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Choosing a VPN for added COVID-19 security

The coronavirus pandemic has us spending more time online, so a VPN-secured internet connection is more important than ever.

VPN
Last updated: 09 April 2020

Need to know

  • Spending more time online can increase our exposure to internet risks.
  • Using a VPN for all online devices can help protect your identity and location.
  • Choosing the right one to use involves more than just picking the cheapest.

Increased time online due to self-isolation and remote working has put your home on the front lines of internet security. 

A VPN gives your devices the added security of a private, secure internet connection. 

Why you need a VPN

Working from home and keeping in touch with friends and family in the age of COVID-19 means using video conferencing, email, messaging and other chat tools. Using a VPN service hides your physical location from snoops by sending all your communications through secure online servers. 

It also protects your identity by encrypting all your data. This stops internet snoops and cybercriminals from knowing where you are and what you're doing on the internet, no matter what app you're using on the device.

You don't have to appear to be in another country via a VPN... there are benefits to staying virtually in Australia

A VPN is often used to make it appear that you're in another country. This is done by using VPN servers all over the world. It's great for getting around geoblocking (such as being able to view the US version of Netflix to watch programs not available in Australia, or BBC programs only available in the UK). It's also good for shopping online, where it can help avoid price gouging due to your physical location.

But you don't have to appear to be in another country to get the benefits of using a VPN, and often there are benefits to just staying virtually in Australia. Appearing to be located overseas can potentially raise a red flag with certain online services, such as banks, and software, such as password managers, but you can connect to Australian VPN servers and still keep your real internet address and geographic address secure.

The dangers of going 'free'

Let's address this upfront: a good VPN service comes at a cost, but it's worth paying for. Most VPN services will cost from $5 to $15 per month, but this will usually cover using several devices at once. 

Don't just choose the cheapest service, look for the features you need. Many high-quality VPN services offer a free trial so you can see how well it works for you before committing.

There are some totally free services on offer, but we don't recommend any of them

Yes, there are some totally free VPN services on offer both on desktop and mobile, but we don't recommend any of them. You want a fast, reliable, secure service and providing that comes at a cost. 

If they're not charging a fee, then ask yourself: how are they paying for it? The answer may be by on-selling your information to others. The service may also be slow, riddled with ads, and have limits on the amount of data you use and the time you can spend online.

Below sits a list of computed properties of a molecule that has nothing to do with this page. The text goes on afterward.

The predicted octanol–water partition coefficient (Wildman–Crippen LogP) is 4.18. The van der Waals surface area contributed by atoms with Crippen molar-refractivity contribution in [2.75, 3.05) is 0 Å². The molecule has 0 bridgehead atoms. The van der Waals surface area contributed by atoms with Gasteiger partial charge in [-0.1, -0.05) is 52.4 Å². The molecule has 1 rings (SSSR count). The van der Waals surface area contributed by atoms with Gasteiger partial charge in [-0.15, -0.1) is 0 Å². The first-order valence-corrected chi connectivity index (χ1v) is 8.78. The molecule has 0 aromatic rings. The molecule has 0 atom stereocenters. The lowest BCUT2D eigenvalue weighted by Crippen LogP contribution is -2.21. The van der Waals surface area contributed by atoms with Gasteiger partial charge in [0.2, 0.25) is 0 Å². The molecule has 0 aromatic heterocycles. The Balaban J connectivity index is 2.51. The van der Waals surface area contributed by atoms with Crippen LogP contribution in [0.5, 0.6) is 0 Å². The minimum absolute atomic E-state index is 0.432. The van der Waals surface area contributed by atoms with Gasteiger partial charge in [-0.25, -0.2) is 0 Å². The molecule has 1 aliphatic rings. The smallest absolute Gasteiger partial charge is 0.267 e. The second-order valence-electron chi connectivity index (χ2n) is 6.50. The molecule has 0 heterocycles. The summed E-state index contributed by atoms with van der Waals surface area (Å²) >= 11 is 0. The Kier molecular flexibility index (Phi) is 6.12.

Mobile VPN risk

Free mobile apps are particularly dangerous, though numerous on app stores. An investigation into 150 free mobile VPN apps by Top10VPN.com in late 2018 found that 25% of them failed to protect users due to DNS and other leaks. 

Prior to that, they also studied the top 20 most popular free apps in the App and Play Stores and found that 59% of these businesses had links to China and that almost 90% had unacceptable privacy policies, again showing that when a VPN app is free, the user often becomes the product.

An updated report in August 2019 said 77% of those apps identified as potentially unsafe in that investigation still posed a risk.

Do your homework first

You don't have to sign up for a long period and it's easy to switch from one VPN service to another, so providers often offer discounts. Shop around to see who's doing good deals, but beware of any that seem too good to be true. Stick with name brands that are highly rated and check user comments carefully.

Always check the terms and conditions with particular attention to privacy. Does the service keep any logs that can be used to identify you, such as activity logs? Do they keep connection logs or other types of logs that might point back to you or the types of files you download or share? Look for a clear no-logging policy. 

If you have questions and can't find the answers on the provider's site, contact them. If they are evasive or don't answer, move on.

If that all seems too hard, or you're unsure, go with one of our recommended VPN services and see our full VPN buying guide.

Riding on the back of interest in COVID-19 information is a surge in malware and online scams

These days Australians are spending a lot more time online streaming video, working remotely and homeschooling children as well as keeping in touch with friends and loved ones through messaging and video chat. Riding on the back of enormous interest in COVID-19 information is a surge in malware and online scams, according to Scamwatch.  

More than ever, it's important to be aware of scams, phishing (fraudulent emails and links) and other potential online threats, and to keep your internet connection secure. Using good security software and a reputable VPN service is an important part of your overall security. 

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